Even people who never actually collect any money from customers, like hotel chains, where you must ‘guarantee’ your arrival with a credit card, have to keep the card number for the entire duration of the transaction; otherwise, no one can actually charge you for not showing up, and the ‘guarantee’ is a sham. There are even service providers trying to break into that bit, offering to store the card numbers on your behalf, isolating you from the risk of storing it yourself.

That’s … not really how it works.

Most companies don’t store credit card numbers, but their payment processing systems have ways to tokenize your credit card number. So when you go into Home Depot to return something and you swipe your card, the payment processor turns your credit card number into a tokenized number, and then gives the business the token to look it up.

If you store credit cards at all you must verify PCI compliance and ensure a lot of things, such as verifying not only that the credit card numbers are encrypted every step of the way, but they are encrypted at rest, your tokenization strategy is not easily reversible by a third party (e.g. relies on secrets), you have data isolation, only certain employees not only have access to the raw data, only certain employees have access to the secrets for the data (encryption keys, etc…), etc…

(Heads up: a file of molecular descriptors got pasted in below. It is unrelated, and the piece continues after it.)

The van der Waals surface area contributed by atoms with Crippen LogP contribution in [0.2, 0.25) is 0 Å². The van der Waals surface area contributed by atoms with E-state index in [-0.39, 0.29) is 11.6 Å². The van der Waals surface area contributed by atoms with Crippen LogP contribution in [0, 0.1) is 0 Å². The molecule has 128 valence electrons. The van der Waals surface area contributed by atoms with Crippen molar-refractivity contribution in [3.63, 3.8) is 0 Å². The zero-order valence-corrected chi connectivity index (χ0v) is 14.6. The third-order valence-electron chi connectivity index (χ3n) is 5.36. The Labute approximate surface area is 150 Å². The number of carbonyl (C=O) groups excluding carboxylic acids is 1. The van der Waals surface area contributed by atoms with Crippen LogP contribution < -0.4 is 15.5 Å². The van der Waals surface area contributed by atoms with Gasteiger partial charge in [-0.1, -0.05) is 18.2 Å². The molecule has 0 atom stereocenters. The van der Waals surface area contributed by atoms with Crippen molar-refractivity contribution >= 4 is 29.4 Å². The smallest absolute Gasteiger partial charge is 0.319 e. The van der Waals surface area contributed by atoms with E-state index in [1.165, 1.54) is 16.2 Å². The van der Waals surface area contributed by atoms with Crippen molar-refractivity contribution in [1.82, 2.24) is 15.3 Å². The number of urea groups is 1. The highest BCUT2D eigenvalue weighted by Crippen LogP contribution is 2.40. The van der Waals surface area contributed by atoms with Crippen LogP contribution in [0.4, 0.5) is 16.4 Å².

PCI compliance is a royal pain in the ass and almost no business wants to deal with it. So every business you mentioned works just fine without ever having to handle actual credit card numbers in their IT systems. The second the credit card processors find out you are handling credit card numbers wrong they will either determine

  1. You have some mistakes, give you some warnings and give you a specific timeline to rectify the issues
  2. Determine you are flagrantly violating their terms and cut you off from doing any CC transactions.

In some industries, it is exactly how it works.

Yes, I know exactly what PCI compliance means. I was a CIO in the travel industry.

Google ‘credit card security breach hotel industry’ and have fun. This one is from…2020.

This one is from 2018:

Exactly this. I remember having to deal with this. I was asked what our PCI compliance strategy would be. The answer was to avoid it entirely and not have anything that required PCI compliance.

We will rarelly see cases where passwords are leaked because theres very few reasons to store a pasword. You store a hash and you force the users to reset the password if he lose the old one and generate the new hash.